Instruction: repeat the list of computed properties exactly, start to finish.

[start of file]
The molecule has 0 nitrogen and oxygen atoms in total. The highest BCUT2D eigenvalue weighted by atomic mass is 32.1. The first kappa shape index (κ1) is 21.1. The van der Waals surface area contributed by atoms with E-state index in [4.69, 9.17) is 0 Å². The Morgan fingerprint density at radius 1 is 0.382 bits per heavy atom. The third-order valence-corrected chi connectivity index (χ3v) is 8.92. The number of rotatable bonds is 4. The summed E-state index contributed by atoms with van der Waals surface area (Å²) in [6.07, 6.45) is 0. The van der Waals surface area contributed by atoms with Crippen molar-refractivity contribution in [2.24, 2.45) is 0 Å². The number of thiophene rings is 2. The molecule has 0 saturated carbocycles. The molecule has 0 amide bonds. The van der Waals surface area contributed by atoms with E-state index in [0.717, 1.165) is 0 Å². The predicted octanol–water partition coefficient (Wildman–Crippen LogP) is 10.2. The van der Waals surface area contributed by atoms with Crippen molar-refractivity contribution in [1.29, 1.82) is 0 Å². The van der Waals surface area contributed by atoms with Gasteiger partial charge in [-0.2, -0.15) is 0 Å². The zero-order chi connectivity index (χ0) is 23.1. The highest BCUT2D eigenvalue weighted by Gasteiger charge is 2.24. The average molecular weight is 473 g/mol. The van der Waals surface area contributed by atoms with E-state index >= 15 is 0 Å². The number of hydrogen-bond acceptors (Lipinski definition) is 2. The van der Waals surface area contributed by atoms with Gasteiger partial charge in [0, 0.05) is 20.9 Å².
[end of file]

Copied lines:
The molecule has 0 nitrogen and oxygen atoms in total. The highest BCUT2D eigenvalue weighted by atomic mass is 32.1. The first kappa shape index (κ1) is 21.1. The van der Waals surface area contributed by atoms with E-state index in [4.69, 9.17) is 0 Å². The Morgan fingerprint density at radius 1 is 0.382 bits per heavy atom. The third-order valence-corrected chi connectivity index (χ3v) is 8.92. The number of rotatable bonds is 4. The summed E-state index contributed by atoms with van der Waals surface area (Å²) in [6.07, 6.45) is 0. The van der Waals surface area contributed by atoms with Crippen molar-refractivity contribution in [2.24, 2.45) is 0 Å². The number of thiophene rings is 2. The molecule has 0 saturated carbocycles. The molecule has 0 amide bonds. The van der Waals surface area contributed by atoms with E-state index in [0.717, 1.165) is 0 Å². The predicted octanol–water partition coefficient (Wildman–Crippen LogP) is 10.2. The van der Waals surface area contributed by atoms with Crippen molar-refractivity contribution in [1.29, 1.82) is 0 Å². The van der Waals surface area contributed by atoms with Gasteiger partial charge in [-0.2, -0.15) is 0 Å². The zero-order chi connectivity index (χ0) is 23.1. The highest BCUT2D eigenvalue weighted by Gasteiger charge is 2.24. The average molecular weight is 473 g/mol. The van der Waals surface area contributed by atoms with E-state index >= 15 is 0 Å². The number of hydrogen-bond acceptors (Lipinski definition) is 2. The van der Waals surface area contributed by atoms with Gasteiger partial charge in [0, 0.05) is 20.9 Å².